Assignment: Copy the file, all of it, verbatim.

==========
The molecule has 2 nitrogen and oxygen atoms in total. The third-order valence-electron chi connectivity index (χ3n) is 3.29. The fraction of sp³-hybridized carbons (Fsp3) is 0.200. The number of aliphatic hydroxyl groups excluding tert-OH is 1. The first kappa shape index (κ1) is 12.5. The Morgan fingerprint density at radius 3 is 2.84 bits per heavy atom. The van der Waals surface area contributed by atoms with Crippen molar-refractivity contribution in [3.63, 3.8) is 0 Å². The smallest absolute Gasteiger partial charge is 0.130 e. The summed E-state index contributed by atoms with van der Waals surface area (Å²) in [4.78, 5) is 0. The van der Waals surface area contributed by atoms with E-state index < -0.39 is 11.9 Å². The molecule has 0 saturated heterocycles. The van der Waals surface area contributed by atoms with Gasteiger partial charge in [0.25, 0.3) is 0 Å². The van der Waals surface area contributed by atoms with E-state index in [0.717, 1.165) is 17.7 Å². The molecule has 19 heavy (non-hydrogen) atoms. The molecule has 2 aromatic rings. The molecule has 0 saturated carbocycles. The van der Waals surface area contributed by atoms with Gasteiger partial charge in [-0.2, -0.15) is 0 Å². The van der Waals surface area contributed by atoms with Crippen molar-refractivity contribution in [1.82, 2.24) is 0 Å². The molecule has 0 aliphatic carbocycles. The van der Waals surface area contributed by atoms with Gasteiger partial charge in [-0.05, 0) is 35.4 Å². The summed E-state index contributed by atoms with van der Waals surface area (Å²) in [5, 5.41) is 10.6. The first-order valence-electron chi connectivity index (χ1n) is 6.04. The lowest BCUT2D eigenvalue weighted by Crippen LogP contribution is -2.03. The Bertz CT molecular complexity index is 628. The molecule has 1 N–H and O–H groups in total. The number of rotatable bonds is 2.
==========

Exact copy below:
The molecule has 2 nitrogen and oxygen atoms in total. The third-order valence-electron chi connectivity index (χ3n) is 3.29. The fraction of sp³-hybridized carbons (Fsp3) is 0.200. The number of aliphatic hydroxyl groups excluding tert-OH is 1. The first kappa shape index (κ1) is 12.5. The Morgan fingerprint density at radius 3 is 2.84 bits per heavy atom. The van der Waals surface area contributed by atoms with Crippen molar-refractivity contribution in [3.63, 3.8) is 0 Å². The smallest absolute Gasteiger partial charge is 0.130 e. The summed E-state index contributed by atoms with van der Waals surface area (Å²) in [4.78, 5) is 0. The van der Waals surface area contributed by atoms with E-state index < -0.39 is 11.9 Å². The molecule has 0 saturated heterocycles. The van der Waals surface area contributed by atoms with Gasteiger partial charge in [0.25, 0.3) is 0 Å². The van der Waals surface area contributed by atoms with E-state index in [0.717, 1.165) is 17.7 Å². The molecule has 19 heavy (non-hydrogen) atoms. The molecule has 2 aromatic rings. The molecule has 0 saturated carbocycles. The van der Waals surface area contributed by atoms with Gasteiger partial charge in [-0.2, -0.15) is 0 Å². The van der Waals surface area contributed by atoms with Crippen molar-refractivity contribution in [1.82, 2.24) is 0 Å². The molecule has 0 aliphatic carbocycles. The van der Waals surface area contributed by atoms with Gasteiger partial charge in [-0.05, 0) is 35.4 Å². The summed E-state index contributed by atoms with van der Waals surface area (Å²) in [5, 5.41) is 10.6. The first-order valence-electron chi connectivity index (χ1n) is 6.04. The lowest BCUT2D eigenvalue weighted by Crippen LogP contribution is -2.03. The Bertz CT molecular complexity index is 628. The molecule has 1 N–H and O–H groups in total. The number of rotatable bonds is 2.